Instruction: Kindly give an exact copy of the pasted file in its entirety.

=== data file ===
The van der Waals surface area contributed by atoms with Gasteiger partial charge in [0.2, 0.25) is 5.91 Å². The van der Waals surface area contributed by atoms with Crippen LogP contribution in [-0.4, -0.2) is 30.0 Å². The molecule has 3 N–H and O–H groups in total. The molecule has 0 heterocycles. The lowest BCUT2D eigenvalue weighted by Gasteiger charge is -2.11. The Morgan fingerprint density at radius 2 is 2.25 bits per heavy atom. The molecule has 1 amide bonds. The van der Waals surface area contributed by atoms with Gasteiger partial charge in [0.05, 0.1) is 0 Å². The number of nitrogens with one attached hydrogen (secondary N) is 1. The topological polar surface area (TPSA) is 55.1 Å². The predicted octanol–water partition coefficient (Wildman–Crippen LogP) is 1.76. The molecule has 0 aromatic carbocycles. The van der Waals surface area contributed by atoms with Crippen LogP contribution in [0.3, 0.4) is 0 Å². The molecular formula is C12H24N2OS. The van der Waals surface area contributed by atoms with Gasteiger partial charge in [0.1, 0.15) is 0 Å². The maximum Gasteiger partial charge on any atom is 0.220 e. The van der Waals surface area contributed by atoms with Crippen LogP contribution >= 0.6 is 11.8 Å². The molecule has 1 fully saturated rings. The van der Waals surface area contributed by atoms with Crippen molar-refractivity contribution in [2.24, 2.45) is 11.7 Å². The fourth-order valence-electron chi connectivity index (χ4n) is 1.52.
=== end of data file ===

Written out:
The van der Waals surface area contributed by atoms with Gasteiger partial charge in [0.2, 0.25) is 5.91 Å². The van der Waals surface area contributed by atoms with Crippen LogP contribution in [-0.4, -0.2) is 30.0 Å². The molecule has 3 N–H and O–H groups in total. The molecule has 0 heterocycles. The lowest BCUT2D eigenvalue weighted by Gasteiger charge is -2.11. The Morgan fingerprint density at radius 2 is 2.25 bits per heavy atom. The molecule has 1 amide bonds. The van der Waals surface area contributed by atoms with Gasteiger partial charge in [0.05, 0.1) is 0 Å². The number of nitrogens with one attached hydrogen (secondary N) is 1. The topological polar surface area (TPSA) is 55.1 Å². The predicted octanol–water partition coefficient (Wildman–Crippen LogP) is 1.76. The molecule has 0 aromatic carbocycles. The van der Waals surface area contributed by atoms with Crippen LogP contribution in [0.3, 0.4) is 0 Å². The molecular formula is C12H24N2OS. The van der Waals surface area contributed by atoms with Gasteiger partial charge in [0.1, 0.15) is 0 Å². The maximum Gasteiger partial charge on any atom is 0.220 e. The van der Waals surface area contributed by atoms with Crippen LogP contribution >= 0.6 is 11.8 Å². The molecule has 1 fully saturated rings. The van der Waals surface area contributed by atoms with Crippen molar-refractivity contribution in [2.24, 2.45) is 11.7 Å². The fourth-order valence-electron chi connectivity index (χ4n) is 1.52.